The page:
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Mar 14, 2012, 10:19 PM
 
Originally Posted by Chongo View Post
Roth 401(k) contributions are after tax .
Yes, but if he/she rolls over an existing 401k (pretax) into a Roth IRA, he/she needs to pay taxes.

Part of it might be withheld by the 401k provider (20%), the rest is due once income taxes are filled. If you have a big chunk of money that's rolled over, that might be a substantial amount.

-t
     
BLAZE_MkIV
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Mar 14, 2012, 11:05 PM
 
At this stage a Roth conversion probably isn't really gonna help. She's be better opening the account with the regular IRA and then adding a Roth IRA to the account an contributing directly to that with future contributions depending on what any future employers offer. If she has an account with a major bank they may offer IRAs too. Makes it easy to set up automatic contributions.
     
Patrick
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Mar 15, 2012, 01:42 AM
 
Originally Posted by SVass View Post
low risk mutual funds which should be primarily stocks
Isn't that a bit of a contradiction there? Even well managed stock funds rise and fall with the market, so it's really about how much risk you can tolerate. The lowest risk funds aren't as heavily invested in stocks (funds meant for retirees who don't want to lose money), but a smaller potential loss also means a smaller potential gain. It all depends on your goals for investing the money.
     
chabig
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Mar 15, 2012, 03:17 AM
 
I think low-risk simply means as compared to the market in general. Market up--fund up. Market down--fund down. That's low risk. And of course you're right that low risk means low reward.
     
ghporter
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Mar 15, 2012, 06:51 AM
 
Find an independent advisor that doesn't work on commission and explore your options. You may be able to leave your money where it is, and just not have the employer contributions going into it. Take the time to find out what is available and what you can do with your money, plus any costs and fees associated with moving and running the destination fund. Know before you take action and you'll feel a lot better, even if you would have preferred just leaving things alone.

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SVass
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Mar 15, 2012, 11:31 AM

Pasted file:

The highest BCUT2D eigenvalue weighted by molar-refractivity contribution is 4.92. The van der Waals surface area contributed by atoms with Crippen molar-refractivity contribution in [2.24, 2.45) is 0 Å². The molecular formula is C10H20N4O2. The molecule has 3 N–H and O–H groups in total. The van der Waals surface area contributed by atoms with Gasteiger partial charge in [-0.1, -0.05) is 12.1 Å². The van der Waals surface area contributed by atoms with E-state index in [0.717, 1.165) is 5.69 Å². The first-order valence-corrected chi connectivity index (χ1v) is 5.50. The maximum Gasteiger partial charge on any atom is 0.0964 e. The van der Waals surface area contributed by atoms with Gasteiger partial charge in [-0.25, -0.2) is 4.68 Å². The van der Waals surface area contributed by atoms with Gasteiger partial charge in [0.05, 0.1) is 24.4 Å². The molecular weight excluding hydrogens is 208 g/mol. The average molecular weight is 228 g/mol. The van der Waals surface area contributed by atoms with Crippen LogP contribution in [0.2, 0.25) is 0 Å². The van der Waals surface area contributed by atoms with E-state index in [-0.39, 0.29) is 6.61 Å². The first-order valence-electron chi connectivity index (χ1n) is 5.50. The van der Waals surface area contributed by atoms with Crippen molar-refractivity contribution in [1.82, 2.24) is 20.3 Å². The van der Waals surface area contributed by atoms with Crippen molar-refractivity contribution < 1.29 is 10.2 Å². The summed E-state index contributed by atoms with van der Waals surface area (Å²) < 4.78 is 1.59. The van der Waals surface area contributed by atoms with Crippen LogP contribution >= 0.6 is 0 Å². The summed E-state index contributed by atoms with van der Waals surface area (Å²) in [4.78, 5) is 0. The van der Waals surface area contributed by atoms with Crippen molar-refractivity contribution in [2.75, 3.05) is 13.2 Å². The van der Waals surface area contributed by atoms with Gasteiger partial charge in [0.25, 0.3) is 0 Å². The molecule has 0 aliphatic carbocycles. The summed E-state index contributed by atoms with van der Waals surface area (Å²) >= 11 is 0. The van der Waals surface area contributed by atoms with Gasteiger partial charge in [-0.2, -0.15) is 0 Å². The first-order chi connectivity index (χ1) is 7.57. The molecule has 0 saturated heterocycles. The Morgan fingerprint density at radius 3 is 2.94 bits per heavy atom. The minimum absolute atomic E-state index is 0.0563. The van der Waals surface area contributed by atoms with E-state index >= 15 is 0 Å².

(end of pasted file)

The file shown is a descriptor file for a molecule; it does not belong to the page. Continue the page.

Originally Posted by ghporter View Post
Find an independent advisor that doesn't work on commission and explore your options. You may be able to leave your money where it is, and just not have the employer contributions going into it. Take the time to find out what is available and what you can do with your money, plus any costs and fees associated with moving and running the destination fund. Know before you take action and you'll feel a lot better, even if you would have preferred just leaving things alone.
If one's rollover is more than some minimal amount (about $3,000) , the annual fee from both Fidelity and Vanguard is zero. The latter has lower fees for their funds and the former charges a minimal amount in index funds.

(Originally Posted by SVass View Post
low risk mutual funds which should be primarily stocks)
Isn't that a bit of a contradiction there? Even well managed stock funds rise and fall with the market, so it's really about how much risk you can tolerate. The lowest risk funds aren't as heavily invested in stocks (funds meant for retirees who don't want to lose money), but a smaller potential loss also means a smaller potential gain. It all depends on your goals for investing the money.

My comment about a stock fund is independent of risk tolerance as one should not invest at all for 20 years if one can not stand any risk. Just buy an index fund and ignore ups and downs. Retirees were not part of the original question. As one, I appreciate Fidelity's free online dashboard app that provides a daily update of mutual fund values and near real time stock prices. I also appreciate their distribution from my IRA account to my taxable account with my selected IRS payment as well as their free wiring of money from the latter account to my Credit Union account when requested online.
Note that Fidelity does allow the purchase of Vanguard and other mutual funds into their accounts for a small fee (about $100). Considering the slightly higher return from some Vanguard funds, that is not significant.

sam